Uncertainty in the market is accelerating the replacement of traditional banks by alternative investment managers, and we expect that this will be the case for at least the next few quarters.
Following the slowdown in traditional bank lending experienced post the Covid pandemic, continued macroeconomic concerns exacerbated by the recent failures of Silicon Valley Bank (SVB), Signature Bank and Credit Suisse, have perpetuated their concerns. While this has created challenges for borrowers, it has meant new opportunities for private lenders who are well positioned to fill the void.
Banks are focused on diversifying and minimizing risk. Combined with current policies, and in preparation of expected further regulation, it has become increasingly difficult for traditional banks to lend to SMEs which are the engine of growth for the economy, and for which access to capital is vital. This leaves many borrowers displaced and in need of new lending partners.
SVB and Signature Bank managed an oversized portion of venture debt and lending to earlier stage companies. Their relationship networks and market leading positions precluded many private firms and funds from permeating the space in a meaningful way. We believe the lending gap left in their wake will continue to benefit nonbank lenders.
Private credit lending continues to trend upwards well into 2023, while bank lending decreases. According to PitchBook, in 2022, investors lent an estimated $200 billion in private credit, compared to $156 billion in the year prior, but institutional leveraged-loan issuance fell by 63% and high-yield bond issues by 78% in the same time frame.
Companies are understandably looking to partner with well-established non-bank lenders, including private credit platforms, that do not face the same vulnerabilities and restrictions as niche or regional banks. Though borrowing through non-bank lenders has historically been more expensive, and so not necessarily a first port-of-call, many businesses require rapid and certain support, which means alternative options are becoming increasingly popular and necessary. They also offer more certainty than a traditional syndicated deal.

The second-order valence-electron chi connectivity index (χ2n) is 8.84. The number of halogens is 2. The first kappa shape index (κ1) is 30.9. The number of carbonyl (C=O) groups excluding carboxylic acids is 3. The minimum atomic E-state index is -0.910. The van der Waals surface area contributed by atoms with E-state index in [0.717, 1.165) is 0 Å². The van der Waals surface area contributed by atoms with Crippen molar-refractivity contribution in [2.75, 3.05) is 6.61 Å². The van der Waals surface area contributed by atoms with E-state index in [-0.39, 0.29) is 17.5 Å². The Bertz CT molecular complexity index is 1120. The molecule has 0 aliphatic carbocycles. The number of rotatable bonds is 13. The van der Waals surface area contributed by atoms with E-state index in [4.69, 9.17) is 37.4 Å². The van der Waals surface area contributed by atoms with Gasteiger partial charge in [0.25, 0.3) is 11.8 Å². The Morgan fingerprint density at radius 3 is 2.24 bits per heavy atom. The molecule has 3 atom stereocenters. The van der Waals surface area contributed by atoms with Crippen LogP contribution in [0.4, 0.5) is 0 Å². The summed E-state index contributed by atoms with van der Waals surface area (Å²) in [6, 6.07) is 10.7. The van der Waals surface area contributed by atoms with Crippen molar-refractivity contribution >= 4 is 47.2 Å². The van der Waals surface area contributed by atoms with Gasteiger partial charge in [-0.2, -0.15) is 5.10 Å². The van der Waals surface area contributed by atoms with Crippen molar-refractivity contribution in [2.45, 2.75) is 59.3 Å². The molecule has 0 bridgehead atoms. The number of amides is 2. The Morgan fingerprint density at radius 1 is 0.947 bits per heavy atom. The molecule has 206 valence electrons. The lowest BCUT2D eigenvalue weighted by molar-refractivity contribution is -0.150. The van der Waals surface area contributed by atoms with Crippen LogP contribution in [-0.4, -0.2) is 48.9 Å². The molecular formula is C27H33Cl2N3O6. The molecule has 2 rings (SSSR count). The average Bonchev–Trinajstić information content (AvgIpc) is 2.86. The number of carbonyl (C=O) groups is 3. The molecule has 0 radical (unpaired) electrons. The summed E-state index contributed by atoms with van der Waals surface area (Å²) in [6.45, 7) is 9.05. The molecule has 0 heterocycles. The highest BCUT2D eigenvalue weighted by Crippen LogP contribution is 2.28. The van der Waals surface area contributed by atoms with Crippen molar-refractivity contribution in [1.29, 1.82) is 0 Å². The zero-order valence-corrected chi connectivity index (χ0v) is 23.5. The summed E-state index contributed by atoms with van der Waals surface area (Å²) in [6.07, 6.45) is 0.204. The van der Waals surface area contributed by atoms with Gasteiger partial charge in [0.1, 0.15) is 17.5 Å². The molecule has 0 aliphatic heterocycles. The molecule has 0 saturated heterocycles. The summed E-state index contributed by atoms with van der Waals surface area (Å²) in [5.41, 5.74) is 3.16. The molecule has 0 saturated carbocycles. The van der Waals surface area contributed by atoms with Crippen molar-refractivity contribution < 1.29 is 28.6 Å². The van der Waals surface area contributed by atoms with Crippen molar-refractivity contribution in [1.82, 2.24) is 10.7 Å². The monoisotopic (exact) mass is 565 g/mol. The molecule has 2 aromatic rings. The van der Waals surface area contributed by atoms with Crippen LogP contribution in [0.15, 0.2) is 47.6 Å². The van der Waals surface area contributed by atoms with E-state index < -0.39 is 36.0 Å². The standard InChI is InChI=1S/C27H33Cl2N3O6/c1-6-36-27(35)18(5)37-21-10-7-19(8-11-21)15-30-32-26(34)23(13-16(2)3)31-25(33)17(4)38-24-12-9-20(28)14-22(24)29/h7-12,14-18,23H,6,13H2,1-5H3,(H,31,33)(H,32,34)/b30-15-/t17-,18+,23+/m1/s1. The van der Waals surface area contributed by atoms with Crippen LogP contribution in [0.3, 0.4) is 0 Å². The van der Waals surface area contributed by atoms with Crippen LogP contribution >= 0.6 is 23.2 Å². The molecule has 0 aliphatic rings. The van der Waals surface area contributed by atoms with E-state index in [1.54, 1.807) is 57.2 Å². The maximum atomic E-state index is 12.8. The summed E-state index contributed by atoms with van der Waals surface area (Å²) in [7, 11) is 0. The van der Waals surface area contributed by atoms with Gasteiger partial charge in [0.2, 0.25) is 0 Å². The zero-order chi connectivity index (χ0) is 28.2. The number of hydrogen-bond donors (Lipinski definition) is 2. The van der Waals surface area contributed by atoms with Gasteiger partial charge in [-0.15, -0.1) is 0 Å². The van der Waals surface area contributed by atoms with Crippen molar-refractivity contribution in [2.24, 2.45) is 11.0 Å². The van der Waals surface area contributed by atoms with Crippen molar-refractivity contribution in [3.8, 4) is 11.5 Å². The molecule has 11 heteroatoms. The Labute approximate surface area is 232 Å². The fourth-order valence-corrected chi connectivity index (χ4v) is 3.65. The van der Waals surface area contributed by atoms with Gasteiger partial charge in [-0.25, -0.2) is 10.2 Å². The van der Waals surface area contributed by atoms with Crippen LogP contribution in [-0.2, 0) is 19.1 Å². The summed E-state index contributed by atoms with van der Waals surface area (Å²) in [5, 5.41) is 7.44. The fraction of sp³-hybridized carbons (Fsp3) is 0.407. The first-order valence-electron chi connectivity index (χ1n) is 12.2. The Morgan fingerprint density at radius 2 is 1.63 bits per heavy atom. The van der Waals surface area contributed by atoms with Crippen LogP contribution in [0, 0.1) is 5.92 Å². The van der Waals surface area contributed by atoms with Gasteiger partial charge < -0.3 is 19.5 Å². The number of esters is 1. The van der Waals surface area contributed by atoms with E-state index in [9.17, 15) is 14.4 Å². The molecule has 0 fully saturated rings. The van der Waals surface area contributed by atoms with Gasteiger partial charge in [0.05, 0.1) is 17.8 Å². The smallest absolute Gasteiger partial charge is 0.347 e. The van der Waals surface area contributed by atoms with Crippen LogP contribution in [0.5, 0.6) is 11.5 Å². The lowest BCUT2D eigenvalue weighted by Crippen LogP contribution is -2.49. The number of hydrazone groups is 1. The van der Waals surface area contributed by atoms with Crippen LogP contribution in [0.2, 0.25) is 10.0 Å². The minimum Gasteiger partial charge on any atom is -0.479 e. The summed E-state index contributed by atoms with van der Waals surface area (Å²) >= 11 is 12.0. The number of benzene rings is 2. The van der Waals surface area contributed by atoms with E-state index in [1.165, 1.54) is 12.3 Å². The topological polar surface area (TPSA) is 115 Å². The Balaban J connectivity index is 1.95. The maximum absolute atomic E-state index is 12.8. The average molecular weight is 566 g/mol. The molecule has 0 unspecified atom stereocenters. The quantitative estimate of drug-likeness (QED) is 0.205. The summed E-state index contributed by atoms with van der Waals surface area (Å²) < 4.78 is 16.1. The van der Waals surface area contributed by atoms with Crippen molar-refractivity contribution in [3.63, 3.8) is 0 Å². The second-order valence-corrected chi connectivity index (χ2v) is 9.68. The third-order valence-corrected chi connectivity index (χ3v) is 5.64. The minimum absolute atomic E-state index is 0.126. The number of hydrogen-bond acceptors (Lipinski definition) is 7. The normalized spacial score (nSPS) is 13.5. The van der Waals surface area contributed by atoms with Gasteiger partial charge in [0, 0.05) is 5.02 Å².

As the market stands today, there is significant opportunity to lend money or purchase debt compared to years past, and with traditional banks retrenching, forced to limit their scope of lending, the opportunities for nonbank lenders are substantial.
As balance sheets tighten and become more expensive, and with refinancings few and far between, investing in debt is increasingly more attractive. Returns for a given level of risk has doubled year over year through wider spreads and much higher short term interest rates. Preqin, which tracks alternative assets, expects that private credit assets under management will add almost another trillion dollars in the next five years to $2.3 trillion. The growing absence of traditional bank support has tightened access to venture capital across the board, and with additional demand on its dry powder, private credit firms can be even more selective about their investments – from what companies to what rates, as well as what kind of financing. There has been a growth in scope for private credit away from traditional sponsor finance across many areas. Notably, the recent bank failures mark the latest event accelerating opportunities for the net asset value (NAV) financing space. Traditional NAV financing has been around for quite a while but has grown a lot over the last few years as GPs are using it a lot more frequently and in different ways.
In 2022, NAV financing was particularly attractive, especially as it proved difficult for firms to exit investments at attractive valuations and provide much needed liquidity to their investors. Today, when the market is arguably more challenging than it was last year, we can only anticipate that demand for NAV financing will continue to increase as the industry works to stabilize and exits remain difficult. The combination of higher rates, slowing growth, economic uncertainty and a slower fundraising environment has contributed to this trend.
As firms navigate the current landscape, NAV financing will be instrumental in helping hold assets longer, free up dry powder to make new investments, and bridge to longer fundraising cycles.
There is also an increasing trend in scope for private lenders to provide creative capital solutions to sponsor backed companies. This can come in the form of asset-based lending, incremental loans alongside existing syndicates, factoring, loans against unencumbered collateral, amongst other types of lending. The tougher economic climate and the challenged exit environment will make these types of loans increasingly sought after and those private lenders who have flexible capital and mandates will fill the void left by traditional banks.
The trend of alternative asset managers capturing share that has been prevalent for over a decade seems poised to continue. Rising rates, lack of additional sources of financing, and a growing comfort level around using non-banks has positioned the industry to grow and gain relevance going forward.